Welcome to #amplifymelanatedstitchers, where we feature needlework and textile art by Black or Indigenous People of Colour.
Marcia Bennett-Male is a mixed media artist from London whose work in textiles explores her experiences as a black female and the social and emotional currents that have influenced that position.
“My textile pieces are art therapy, cathartic, autobiographical, they put a visual to my thoughts and experiences. The pieces look at depression, suicide, self harm, self hatred and how I navigate through the world as a black female. The work also depicts black women from history, previously poorly documented, alongside fantastical goddesses of myth and legend.“
At first glance you may mistake Marcia’s work as simplistic characterisation with chintzy fabrics, but there is far more beneath the surface…
How or where did you learn how to stitch or sew?
My mother was a dressmaker, when she first arrived in England in the 50’s she was in the tailoring trade in the East End of London. She moved over into dressmaking within the trade and as a home sewer. I grew up with women coming in and out of the house for fittings and/or bringing bags of fabric. I went with her every weekend to buy fabric or haberdashery. She had just started evening classes at The London School of Fashion before she had me. My secondary school was an all girls one, back then you had cooking and sewing lessons.
Do formal concerns, such as perspective and art history, interest you?
Do I lean on art history, definitely. I’ve done some textiles working with 18th century Dutch and Spanish still life paintings of which I am a fan. I look to the unearthed art history of black people, how we have been depicted. Or not.
To what extent does your cultural background influence your work?
My cultural background is 50% of what my work is about. The other 50% is about being a black female, with that cultural background, residing and navigating through another.
Do you have an existing embroidery heritage that you connect with?
I did ‘O’ and ‘A’ level embroidery at school. As part of that we obviously worked in theory and practice on the history of embroidery. I studied ecclesiastical embroidery. I’m not interested in elaborate stitching for my work. It’s about the image not the technique.
What other artists inspire you?
Francis Bacon, for the raw, seemingly almost kinetic look of his brushstrokes. C18th still life paintings, for the dark, calm but sinister aspect. Along with the multitude of symbolism in them. Kara Walker, just because her work is scary, take-no-prisoners! She’ll cut you with her work, and you won’t even know it until you’ve lost a pint of blood. Fante Asafo flag makers of Ghana, for their complete abandonment with fabric, colour and shapes. Deborah E. Roberts, because she makes me sad, her portraits demand that you stop and look them in the eye. Frida Kahlo for inspiring me to ‘put-it-out-there’.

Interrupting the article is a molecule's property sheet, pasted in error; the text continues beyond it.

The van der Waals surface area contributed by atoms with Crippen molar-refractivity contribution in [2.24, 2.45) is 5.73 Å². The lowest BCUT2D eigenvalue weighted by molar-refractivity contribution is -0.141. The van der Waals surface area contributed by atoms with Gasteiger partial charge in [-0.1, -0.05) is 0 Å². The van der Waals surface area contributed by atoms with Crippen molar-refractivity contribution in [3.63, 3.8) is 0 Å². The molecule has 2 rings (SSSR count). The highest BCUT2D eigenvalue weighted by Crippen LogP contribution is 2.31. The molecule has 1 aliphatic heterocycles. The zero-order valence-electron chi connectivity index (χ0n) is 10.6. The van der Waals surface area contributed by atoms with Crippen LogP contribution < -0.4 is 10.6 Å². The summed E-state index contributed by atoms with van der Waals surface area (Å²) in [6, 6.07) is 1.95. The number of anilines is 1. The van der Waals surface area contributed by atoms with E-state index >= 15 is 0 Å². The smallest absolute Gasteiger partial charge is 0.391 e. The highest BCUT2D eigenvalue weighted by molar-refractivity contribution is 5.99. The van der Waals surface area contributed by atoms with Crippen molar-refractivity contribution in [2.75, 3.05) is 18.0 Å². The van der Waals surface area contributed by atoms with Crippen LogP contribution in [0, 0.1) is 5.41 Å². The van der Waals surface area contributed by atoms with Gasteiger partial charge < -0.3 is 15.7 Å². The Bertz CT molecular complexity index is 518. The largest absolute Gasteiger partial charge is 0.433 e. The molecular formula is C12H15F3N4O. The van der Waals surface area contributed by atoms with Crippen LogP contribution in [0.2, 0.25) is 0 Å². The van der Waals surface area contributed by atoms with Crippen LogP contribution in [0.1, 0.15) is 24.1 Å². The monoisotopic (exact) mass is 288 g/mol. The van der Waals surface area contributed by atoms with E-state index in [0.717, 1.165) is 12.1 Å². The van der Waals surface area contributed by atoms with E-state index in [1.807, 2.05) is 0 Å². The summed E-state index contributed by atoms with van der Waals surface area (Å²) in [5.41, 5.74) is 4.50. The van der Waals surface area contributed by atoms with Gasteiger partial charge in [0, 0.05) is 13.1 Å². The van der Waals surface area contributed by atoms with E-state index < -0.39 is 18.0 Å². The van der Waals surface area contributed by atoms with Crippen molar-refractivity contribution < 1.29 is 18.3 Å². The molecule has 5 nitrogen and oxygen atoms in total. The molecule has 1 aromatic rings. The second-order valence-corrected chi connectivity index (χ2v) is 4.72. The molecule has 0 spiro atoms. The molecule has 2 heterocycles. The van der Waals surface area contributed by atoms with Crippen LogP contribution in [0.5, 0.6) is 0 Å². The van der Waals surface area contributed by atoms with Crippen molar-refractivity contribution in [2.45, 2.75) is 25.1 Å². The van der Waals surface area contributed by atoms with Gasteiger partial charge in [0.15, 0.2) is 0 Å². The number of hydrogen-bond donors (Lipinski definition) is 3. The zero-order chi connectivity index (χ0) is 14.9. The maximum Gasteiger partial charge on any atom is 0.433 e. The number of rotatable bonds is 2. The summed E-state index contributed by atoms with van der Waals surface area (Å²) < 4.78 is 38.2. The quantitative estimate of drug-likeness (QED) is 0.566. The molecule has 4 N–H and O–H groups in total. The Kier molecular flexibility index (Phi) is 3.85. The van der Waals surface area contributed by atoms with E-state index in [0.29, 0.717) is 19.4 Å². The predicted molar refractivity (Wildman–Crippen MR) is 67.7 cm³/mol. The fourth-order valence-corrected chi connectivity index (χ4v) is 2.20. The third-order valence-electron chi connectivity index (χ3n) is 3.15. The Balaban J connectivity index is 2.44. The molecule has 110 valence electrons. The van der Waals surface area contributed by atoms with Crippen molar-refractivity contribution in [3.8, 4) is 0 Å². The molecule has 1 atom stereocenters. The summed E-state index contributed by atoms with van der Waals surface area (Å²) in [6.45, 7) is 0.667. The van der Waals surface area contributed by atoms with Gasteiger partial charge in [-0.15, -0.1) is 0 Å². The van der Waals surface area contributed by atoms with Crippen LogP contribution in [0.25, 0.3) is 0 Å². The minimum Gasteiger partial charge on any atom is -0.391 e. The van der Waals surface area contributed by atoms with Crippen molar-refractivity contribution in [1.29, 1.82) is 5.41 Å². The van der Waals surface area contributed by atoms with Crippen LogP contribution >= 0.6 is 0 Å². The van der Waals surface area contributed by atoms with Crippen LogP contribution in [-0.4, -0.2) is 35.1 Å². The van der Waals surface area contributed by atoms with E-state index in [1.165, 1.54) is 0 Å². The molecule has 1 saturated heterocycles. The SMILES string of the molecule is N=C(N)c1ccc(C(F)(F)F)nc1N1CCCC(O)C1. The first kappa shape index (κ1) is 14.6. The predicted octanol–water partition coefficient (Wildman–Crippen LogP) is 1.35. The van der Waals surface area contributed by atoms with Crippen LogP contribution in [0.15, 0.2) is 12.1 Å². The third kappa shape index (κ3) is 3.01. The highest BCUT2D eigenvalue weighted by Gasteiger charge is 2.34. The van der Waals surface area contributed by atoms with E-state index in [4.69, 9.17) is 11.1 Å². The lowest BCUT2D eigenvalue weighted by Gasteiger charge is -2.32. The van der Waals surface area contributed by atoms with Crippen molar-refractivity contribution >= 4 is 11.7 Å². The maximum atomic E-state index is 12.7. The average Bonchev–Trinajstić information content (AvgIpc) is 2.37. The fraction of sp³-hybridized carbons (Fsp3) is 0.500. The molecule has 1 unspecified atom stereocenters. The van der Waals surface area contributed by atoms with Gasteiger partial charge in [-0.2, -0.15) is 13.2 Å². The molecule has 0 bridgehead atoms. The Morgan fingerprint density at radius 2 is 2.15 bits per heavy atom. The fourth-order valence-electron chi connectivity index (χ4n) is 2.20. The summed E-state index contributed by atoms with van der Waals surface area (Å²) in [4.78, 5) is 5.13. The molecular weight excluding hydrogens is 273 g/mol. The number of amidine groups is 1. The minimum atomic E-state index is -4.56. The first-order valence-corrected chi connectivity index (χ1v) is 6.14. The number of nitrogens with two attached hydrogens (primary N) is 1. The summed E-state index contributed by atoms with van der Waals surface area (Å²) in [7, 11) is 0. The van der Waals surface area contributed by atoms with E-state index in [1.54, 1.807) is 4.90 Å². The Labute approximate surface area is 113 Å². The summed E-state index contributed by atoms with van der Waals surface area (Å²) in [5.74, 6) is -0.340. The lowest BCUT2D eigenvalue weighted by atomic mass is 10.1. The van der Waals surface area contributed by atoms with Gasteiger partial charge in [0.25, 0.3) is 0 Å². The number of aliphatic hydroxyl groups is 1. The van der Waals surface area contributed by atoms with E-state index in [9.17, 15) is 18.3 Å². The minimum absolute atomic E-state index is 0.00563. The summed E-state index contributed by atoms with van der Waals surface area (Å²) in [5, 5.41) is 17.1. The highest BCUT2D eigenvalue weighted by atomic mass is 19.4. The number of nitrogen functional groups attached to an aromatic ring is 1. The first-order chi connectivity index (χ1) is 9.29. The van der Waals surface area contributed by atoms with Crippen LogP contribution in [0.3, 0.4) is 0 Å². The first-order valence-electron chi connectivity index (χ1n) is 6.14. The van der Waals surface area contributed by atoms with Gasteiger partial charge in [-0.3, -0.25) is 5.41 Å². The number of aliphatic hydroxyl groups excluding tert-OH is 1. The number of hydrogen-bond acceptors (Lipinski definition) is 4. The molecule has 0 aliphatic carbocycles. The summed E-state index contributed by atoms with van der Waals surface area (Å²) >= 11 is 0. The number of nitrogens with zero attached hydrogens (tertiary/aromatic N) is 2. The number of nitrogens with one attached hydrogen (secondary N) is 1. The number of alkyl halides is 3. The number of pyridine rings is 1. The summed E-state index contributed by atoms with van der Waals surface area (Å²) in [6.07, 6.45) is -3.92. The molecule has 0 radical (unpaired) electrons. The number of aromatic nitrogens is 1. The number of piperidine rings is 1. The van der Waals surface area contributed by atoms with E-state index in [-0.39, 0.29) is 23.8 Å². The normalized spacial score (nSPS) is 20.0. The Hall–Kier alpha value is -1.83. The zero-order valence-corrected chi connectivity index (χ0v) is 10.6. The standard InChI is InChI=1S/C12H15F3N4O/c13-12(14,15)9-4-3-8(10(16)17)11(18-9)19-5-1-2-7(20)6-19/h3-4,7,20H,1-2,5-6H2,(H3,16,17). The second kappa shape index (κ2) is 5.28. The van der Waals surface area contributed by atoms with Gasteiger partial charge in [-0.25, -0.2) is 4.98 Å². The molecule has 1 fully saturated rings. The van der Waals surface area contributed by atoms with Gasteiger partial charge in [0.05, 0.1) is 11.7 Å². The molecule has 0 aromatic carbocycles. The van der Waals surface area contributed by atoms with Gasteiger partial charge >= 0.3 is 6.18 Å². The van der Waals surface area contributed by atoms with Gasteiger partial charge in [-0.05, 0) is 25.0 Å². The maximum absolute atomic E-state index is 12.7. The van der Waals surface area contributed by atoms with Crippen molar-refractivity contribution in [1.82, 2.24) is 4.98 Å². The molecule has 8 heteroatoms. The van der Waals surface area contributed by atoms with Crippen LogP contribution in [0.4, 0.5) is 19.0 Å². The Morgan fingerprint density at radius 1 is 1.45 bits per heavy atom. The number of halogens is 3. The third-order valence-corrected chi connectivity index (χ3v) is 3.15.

Do you have any secrets in your work you will tell us? And are there any creative connections between your work in textile and in stone?
If you’re asking in regards to the execution of the work, no secrets. If you’re referring to hidden meaning, again no. I use my textiles to get it all out there.
Creative connections. No as yet. I’ve contemplated it, but if the merging of the two mediums is not a natural one, I’m not going to force it. They are very much separate. I tend to use the textiles to vent, to calm, to right a wrong, and to inform, sometimes to rest my eyes and brain from the carving. Carving is work, it’s about selling, earning a living. I don’t care if I sell the textiles, obviously it’s great if someone loves a piece enough to part with hard earned money. What’s important is that the image is out there in the world, even if it’s only via social media and jostling for viewing with millions of other images. Someone might see it and connect.
It’s interesting to observe Marcia’s relationship with the formality of ecclesiastical embroidery and how her artwork found it’s voice when she relaxed away from those standards. To me this echoes the overarching storylines of black culture within colonial history and the restrictions that have reframed that context to suit the dominant narrative. Undoubtedly Marcia’s work would have been fantastic in whichever form she chose, as reflected in her stonework, however her textile work is a reflection on history and struggle and her personal fight within that sphere and it’s interesting that the very character of her art is born from a different struggle.
In the same way that soft media are used to explore hard topics, the immediate simplicity of Marcia’s work takes the edge off the content, allowing the viewer time to actually connect with the work; a more realistic presentation of the concepts might frighten people off – rightly so – but Marcia’s characters act as an analgesic while simultaneously pointing out the historical caricatures that have been used in the past.
By taking time to work through Marcia’s Instagram, you can see the work unfold, but you also learn more of the tales she tells – tales of loss, pain and struggle but also of strength, of aspiration and of dignity. Marcia re-creates Goddesses and shares her inner aspirations. She lays her soul bare and invites everyone to meet her.
Marcia Bennett-Male is a masterful storyteller and the contrast between the rawness of her textile pieces and the weight refinement of her stonework is truly remarkable, as it highlights the confidence with which she pulls apart the status quo and pokes holes in the predominant version of events.
Are you a BIPOC artist working in needlecraft or Textile Art? Get in touch so we can share your work!